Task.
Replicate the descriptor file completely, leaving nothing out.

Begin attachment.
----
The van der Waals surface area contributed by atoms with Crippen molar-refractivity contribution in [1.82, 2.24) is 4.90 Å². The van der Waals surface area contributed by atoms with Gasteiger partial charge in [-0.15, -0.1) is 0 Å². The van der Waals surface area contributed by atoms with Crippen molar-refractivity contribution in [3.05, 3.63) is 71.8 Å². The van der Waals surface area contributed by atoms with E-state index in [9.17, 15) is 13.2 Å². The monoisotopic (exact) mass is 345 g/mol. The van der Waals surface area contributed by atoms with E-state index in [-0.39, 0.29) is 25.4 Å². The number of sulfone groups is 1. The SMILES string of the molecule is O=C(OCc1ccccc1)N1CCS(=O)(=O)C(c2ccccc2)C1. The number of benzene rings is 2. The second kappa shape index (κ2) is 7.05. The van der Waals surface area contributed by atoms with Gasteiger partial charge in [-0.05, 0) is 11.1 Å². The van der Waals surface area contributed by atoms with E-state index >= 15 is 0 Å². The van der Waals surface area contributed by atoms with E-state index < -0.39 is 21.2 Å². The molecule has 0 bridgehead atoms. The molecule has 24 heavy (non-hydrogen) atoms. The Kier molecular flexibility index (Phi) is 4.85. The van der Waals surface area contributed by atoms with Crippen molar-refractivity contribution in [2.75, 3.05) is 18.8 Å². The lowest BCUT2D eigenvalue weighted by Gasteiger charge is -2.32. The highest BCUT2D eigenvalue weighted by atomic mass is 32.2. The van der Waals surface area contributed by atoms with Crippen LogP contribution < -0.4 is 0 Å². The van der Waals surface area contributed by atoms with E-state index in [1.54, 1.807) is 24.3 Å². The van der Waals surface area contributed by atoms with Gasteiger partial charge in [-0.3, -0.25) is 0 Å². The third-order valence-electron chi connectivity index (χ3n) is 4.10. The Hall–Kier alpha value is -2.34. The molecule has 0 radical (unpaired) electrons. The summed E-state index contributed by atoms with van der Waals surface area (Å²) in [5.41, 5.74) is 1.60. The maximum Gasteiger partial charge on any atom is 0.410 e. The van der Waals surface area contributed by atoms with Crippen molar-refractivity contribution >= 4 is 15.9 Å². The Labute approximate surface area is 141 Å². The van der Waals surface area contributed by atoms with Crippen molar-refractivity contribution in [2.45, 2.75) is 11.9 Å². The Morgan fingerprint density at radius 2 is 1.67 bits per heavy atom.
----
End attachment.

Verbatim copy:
The van der Waals surface area contributed by atoms with Crippen molar-refractivity contribution in [1.82, 2.24) is 4.90 Å². The van der Waals surface area contributed by atoms with Gasteiger partial charge in [-0.15, -0.1) is 0 Å². The van der Waals surface area contributed by atoms with Crippen molar-refractivity contribution in [3.05, 3.63) is 71.8 Å². The van der Waals surface area contributed by atoms with E-state index in [9.17, 15) is 13.2 Å². The monoisotopic (exact) mass is 345 g/mol. The van der Waals surface area contributed by atoms with E-state index in [-0.39, 0.29) is 25.4 Å². The number of sulfone groups is 1. The SMILES string of the molecule is O=C(OCc1ccccc1)N1CCS(=O)(=O)C(c2ccccc2)C1. The number of benzene rings is 2. The second kappa shape index (κ2) is 7.05. The van der Waals surface area contributed by atoms with Gasteiger partial charge in [-0.05, 0) is 11.1 Å². The van der Waals surface area contributed by atoms with E-state index >= 15 is 0 Å². The van der Waals surface area contributed by atoms with E-state index < -0.39 is 21.2 Å². The molecule has 0 bridgehead atoms. The molecule has 24 heavy (non-hydrogen) atoms. The Kier molecular flexibility index (Phi) is 4.85. The van der Waals surface area contributed by atoms with Crippen molar-refractivity contribution in [2.75, 3.05) is 18.8 Å². The lowest BCUT2D eigenvalue weighted by Gasteiger charge is -2.32. The highest BCUT2D eigenvalue weighted by atomic mass is 32.2. The van der Waals surface area contributed by atoms with Crippen LogP contribution < -0.4 is 0 Å². The van der Waals surface area contributed by atoms with E-state index in [1.54, 1.807) is 24.3 Å². The van der Waals surface area contributed by atoms with Gasteiger partial charge in [-0.3, -0.25) is 0 Å². The third-order valence-electron chi connectivity index (χ3n) is 4.10. The Hall–Kier alpha value is -2.34. The molecule has 0 radical (unpaired) electrons. The summed E-state index contributed by atoms with van der Waals surface area (Å²) in [5.41, 5.74) is 1.60. The maximum Gasteiger partial charge on any atom is 0.410 e. The van der Waals surface area contributed by atoms with Crippen molar-refractivity contribution >= 4 is 15.9 Å². The Labute approximate surface area is 141 Å². The van der Waals surface area contributed by atoms with Crippen molar-refractivity contribution in [2.45, 2.75) is 11.9 Å². The Morgan fingerprint density at radius 2 is 1.67 bits per heavy atom.